It is this same act of consecration that defines one’s act of submission to the LORD in faith today.  When we have submitted ourselves to God’s rightful place of Lord over us, we place ourselves in a position to be blessed with His guidance and protection.

Josh 3:7  And the LORD said unto Joshua, This day will I begin to magnify thee in the sight of all Israel, that they may know that, as I was with Moses, so I will be with thee.

Up to this point in history, the only national leader Israel had known was Moses.  It would be a challenge for Joshua to step up and take Moses’ place as the leader of the nation without a clear anointing of the LORD.  We might be reminded that most of these people were without the indwelling of the Holy Spirit, and could not respond in faith to the Spirit's prompting.  Before Christ, and the indwelling of the Holy Spirit in such a large portion of the fellowship of believers, the Spirit was not as much a part of the lives of as many people.  The gospel of faith had not been preached, and the final sacrifice had not yet been made.  Therefore, it was not as simple for someone to accept faith in God prior to the incarnation of YAHWEH in Jesus, Christ.  Usually, God's message was carried by a small remnant of the people, led by prophets and individual leaders, such as Moses, Aaron, Joshua and Caleb.

God had a plan to anoint the leadership of Joshua.  We find continual references to the LORD providing Joshua with encouragement, repeatedly commanding him to be confident and bold, reminding him that he is not taking the leadership of the nation by himself, but that the LORD would lead him in the identical manner that He led Moses.

Joshua 3:8.  And thou shalt command the priests that bear the ark of the covenant, saying, When ye are come to the brink of the water of Jordan, ye shall stand still in Jordan.

The command that Joshua gave to the priests makes little sense to the rational mind.  The Arc represented God’s power and presence among the people, and so it was revered more than any other object in the nation, other than the temple itself.  Those who are without faith might consider this command to be ridiculous, promising only to result in a bunch of wet priests and a damaged Arc.  The faith of the people and the priests would be demonstrated by their lifting the Arc, and wading into the swollen and flooding river.

This is an illustration of the difference between saving faith and simple belief that leaves people immersed in the consequences of their sin.  Faith always results in action.  Faith without action is belief.  I can believe that a chair will hold my weight, but I have not demonstrated faith until I have put my weight in it.  An act of faith is always characterized by our submitting ourselves in some manner to another.  It is an action that, devoid of faith, would appear to carry risk.  However, there is no perceived risk when one is fully faithful.  If the priests fully believed in God’s plan and purpose, they were expressing faith in that belief by wading into the water.  Nothing could or would take place until they made the step of faith.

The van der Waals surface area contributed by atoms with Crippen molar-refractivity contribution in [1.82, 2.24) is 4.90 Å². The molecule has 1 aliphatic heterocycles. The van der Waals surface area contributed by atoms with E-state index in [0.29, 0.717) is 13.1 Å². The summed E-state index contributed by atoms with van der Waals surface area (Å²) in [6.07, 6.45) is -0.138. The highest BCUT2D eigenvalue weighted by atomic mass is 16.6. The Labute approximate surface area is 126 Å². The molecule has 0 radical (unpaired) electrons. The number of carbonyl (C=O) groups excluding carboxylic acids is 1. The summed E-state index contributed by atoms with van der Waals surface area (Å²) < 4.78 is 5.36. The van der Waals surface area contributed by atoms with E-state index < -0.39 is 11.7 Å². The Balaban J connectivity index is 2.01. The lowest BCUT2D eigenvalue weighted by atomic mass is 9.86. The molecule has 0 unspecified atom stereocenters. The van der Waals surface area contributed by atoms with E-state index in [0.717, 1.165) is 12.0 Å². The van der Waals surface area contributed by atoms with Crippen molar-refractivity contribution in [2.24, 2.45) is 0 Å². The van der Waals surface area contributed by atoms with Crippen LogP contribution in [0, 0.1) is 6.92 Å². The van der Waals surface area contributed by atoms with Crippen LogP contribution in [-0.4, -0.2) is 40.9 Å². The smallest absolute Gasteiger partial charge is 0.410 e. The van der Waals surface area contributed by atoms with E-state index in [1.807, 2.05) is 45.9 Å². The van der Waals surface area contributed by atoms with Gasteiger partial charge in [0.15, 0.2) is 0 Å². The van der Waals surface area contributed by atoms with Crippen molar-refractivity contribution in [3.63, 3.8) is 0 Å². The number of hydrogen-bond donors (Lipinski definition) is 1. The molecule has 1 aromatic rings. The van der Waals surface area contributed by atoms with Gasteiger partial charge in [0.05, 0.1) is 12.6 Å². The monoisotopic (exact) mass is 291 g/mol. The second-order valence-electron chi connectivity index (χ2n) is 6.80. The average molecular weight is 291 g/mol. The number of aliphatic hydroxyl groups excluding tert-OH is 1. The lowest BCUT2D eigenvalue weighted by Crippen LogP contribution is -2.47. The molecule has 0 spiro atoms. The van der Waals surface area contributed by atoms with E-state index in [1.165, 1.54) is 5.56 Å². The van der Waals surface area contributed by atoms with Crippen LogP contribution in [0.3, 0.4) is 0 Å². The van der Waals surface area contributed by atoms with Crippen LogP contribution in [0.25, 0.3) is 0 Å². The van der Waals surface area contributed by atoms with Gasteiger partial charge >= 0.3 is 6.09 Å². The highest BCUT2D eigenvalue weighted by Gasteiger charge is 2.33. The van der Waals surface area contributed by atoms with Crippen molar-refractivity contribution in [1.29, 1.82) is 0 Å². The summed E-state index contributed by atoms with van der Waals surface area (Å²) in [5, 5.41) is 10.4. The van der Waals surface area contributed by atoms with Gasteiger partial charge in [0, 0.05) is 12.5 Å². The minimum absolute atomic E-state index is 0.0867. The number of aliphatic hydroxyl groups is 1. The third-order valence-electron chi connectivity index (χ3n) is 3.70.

Josh 3:9-13  And Joshua said unto the children of Israel, Come hither, and hear the words of the LORD your God. 10And Joshua said, Hereby ye shall know that the living God is among you, and that he will without fail drive out from before you the Canaanites, and the Hittites, and the Hivites, and the Perizzites, and the Girgashites, and the Amorites, and the Jebusites. 11Behold, the ark of the covenant of the Lord of all the earth passeth over before you into Jordan. 12Now therefore take you twelve men out of the tribes of Israel, out of every tribe a man. 13And it shall come to pass, as soon as the soles of the feet of the priests that bear the ark of the LORD, the Lord of all the earth, shall rest in the waters of Jordan, that the waters of Jordan shall be cut off from the waters that come down from above; and they shall stand upon an heap.

After commanding the priests to move into the river, he turned to the people and he addressed the people in a manner quite similar to that often done by Moses.  Joshua clearly understood God’s plan for the nation as they would cross the river, and he knew how that plan would be carried out.  Following the LORD’s command to lead boldly and with confidence, Joshua simply makes a declaration to the people to come close to him so they could hear from him what the LORD is about to do.

It is notable that Joshua, like Moses, makes no reference to himself.  Joshua is quite aware that it is not he who is going to stop the waters of the Jordan.  He might be remembering the one time that Moses failed to make it clear that it was the LORD who was working in their midst when he struck a rock in the wilderness instead of speaking to it as the LORD commanded, and by so doing made it appear to the people that he was performing the miracle.  The LORD chastised Moses for the transgression and used that occasion to communicate to Moses that he would not enter the promised land.[1]

This is not the first time that the leader of the nation took Israel to a shoreline and led them across dry land.  The miracle of Moses’ leading the nation across the Red Sea is known by almost all who are aware of the history of the Jewish and Christian faiths.  However, far fewer are familiar with the similar event that took place at the same point in Joshua’s leadership of the nation.

As with many of the miracles recorded in scripture, faithless people have worked hard to explain away the miraculous by describing how an event could have easily taken place naturally.  The following verses discredit most of the worldly theories concerning the crossing of the Red Sea, and consequently, the Jordan.  The two predominant theories include (1) the Red Sea was so choked with weeds, so the people could walk across, but the army of the Pharoah with its steel chariots and shod horses could not.  Note that the Hebrews also had shod horses and wagons full of the spoils of their exodus including much silver and gold.  (2) A tidal wave was created by an underwater landslide in the Mediterranean.  This would cause a drop in the water level immediately prior to the tidal wave which later inundated the pharaoh’s army.  However, such an event would not have dried up the bed of the sea, nor would it have lasted long enough to get an entire nation across.